Maxwell (1997) described the geographic modeling of ecosystems that is essential for getting "a relatively realistic description of past behavior and predictions of the impacts of alternative management policies." In the past the development of simulations adequate to that task was limited by the inability of existing computers to cope with such mass amounts of data and the difficulty of creating such complex computer programs. Now this is changing, he says, because of the availability of remote sensing data, of related information systems to manage the data, and the development of parallel computer systems that can support models that include economic, biological, social and other sub models. He discusses a modeling system for ecological research that can link graphics, databases with models "to allow scientists to utilize state-of-the-art parallel processing" without having to invest much time in computer programming.

Maxwell illustrated with the Everglades Landscape Model and the Coastal Ecological Landscape Spatial Simulation model. It took about sixteen person-years to develop the latter model and it has proved "to be very effective" in "guiding policy and research." The Everglades model, developed at the University of Maryland, was designed to be one of the main tools in an analysis of varying options in managing the Everglades. That very complex ecosystem has many factors to be examined: plant growth, nutrients, sunlight, flow of water, affect of fire and much more. Geographically, the modeling divides the area into a spatial grid of over 10,000 units of the landscape. Each unit is divided into a set of model sectors that simulate the important ecological dynamics. Such grids are needed for the entire world.

Realistic ecosystem models are becoming much too complex for any single team of researchers to implement single-handedly, Maxwell pointed out. So the task requires larger collaboration between species specialists, hydrologists, chemists, land managers, economists and ecologists. Models are becoming so complex, and the data so extensive, that they are difficult to explain to such a larger team. Yet few scientists are willing to trust a model they do not understand. Now systems are being developed in which the language and modules can be the same for many kinds of models, thus making it easier for scholars from various disciplines and countries to understand and use modeling. Graphics tools for visual presentation enable the modeling process to become a consensus-building tool. The graphical representation of a model can "be a blackboard for group brainstorming, allowing policy-makers, scientists and stakeholders to all be involved in the modeling process." In this way new ideas can be tested, scenarios of alternative actions can be developed, and the model can be more usable. All can see the consequences of various actions and lack of action.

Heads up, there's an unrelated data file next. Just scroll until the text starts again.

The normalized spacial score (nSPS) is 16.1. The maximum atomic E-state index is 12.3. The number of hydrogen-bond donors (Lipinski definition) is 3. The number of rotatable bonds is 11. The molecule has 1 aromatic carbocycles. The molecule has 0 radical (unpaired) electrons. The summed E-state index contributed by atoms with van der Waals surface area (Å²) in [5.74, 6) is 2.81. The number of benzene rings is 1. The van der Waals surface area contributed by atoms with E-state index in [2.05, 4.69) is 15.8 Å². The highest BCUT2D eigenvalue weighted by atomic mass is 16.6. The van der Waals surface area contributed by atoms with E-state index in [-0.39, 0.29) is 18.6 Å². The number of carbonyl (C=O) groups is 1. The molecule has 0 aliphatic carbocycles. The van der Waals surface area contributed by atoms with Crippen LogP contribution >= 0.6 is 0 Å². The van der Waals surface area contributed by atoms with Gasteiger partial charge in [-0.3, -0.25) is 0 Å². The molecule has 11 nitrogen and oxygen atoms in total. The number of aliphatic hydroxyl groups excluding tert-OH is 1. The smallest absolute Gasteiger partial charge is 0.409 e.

The RAINS (Regional Air Pollution INformation and Simulation) model was developed to assess alternate strategies for reducing acid rain pollution in Europe. It provided valuable aid during the international negotiations on the second Sulphur Convention on Long Range Trans-boundary Air Pollution. Then the model was adapted for use in other regions of the world, first in Asia. It has provided data on energy scenarios, emission control technologies, abatement costs and atmospheric information. It could suggest costs and results for alternative strategies applied to various scenarios.

Arbib (1997) asked what ecological system should be modeled. "Many people, he said, talk of ecology--the study of the interrelations between different species of plant and animals and their environment --as a movement to restore the world to a `state of nature.' But, he asked, do they mean nature at the time of the dinosaurs? Or before the modern industrial age? Mega-research could seek to learn what must be done "to insure that this planet will be a fit home for humanity" rather than try to restore some idealistic past. A Society for Computer Simulation project was concerned with a comprehensive understanding of and improving of the quality of human life. This would require a wise use of technology including modeling "to help us learn how to balance what we consume with what we can work with nature to provide" while preserving nature. We have to take economics and other human factors into account. <http://www.vision-nest.com/cbw/Quest.html

The Model Evaluation Consortium for Climate Assessment brought together government, academia and industry in many countries to use supercomputers to simulate atmospheric and oceanic developments. It sought to include the impact of human activities in every corner of the globe, "with impacts on coasts, agriculture, health, water resources, ecology. economics of energy production and utilization, opinions of experts and last, but by no means least, public perception and preferences." It brought together models of sea ice, ocean and atmosphere. Can we now anticipate much more? "In spite of the many uncertainties associated with such models, they alone afford scientific means for examining the range of future climate changes that may result from human activities." Some improvements are seen with the increased use of supercomputers but integration of data from earth-observing satellites is not yet adequate. (Electric Power Research Institute <http://www.epri.com>) 

Smil (2003) pointed out that it will take two decades to make complex transitions to new energy systems, and that "the world's energy use is at an epochal crossroads." The OECD has warned that a comprehensive plan for 30 to 50 years ahead is needed to cope with environmental and energy needs and issues..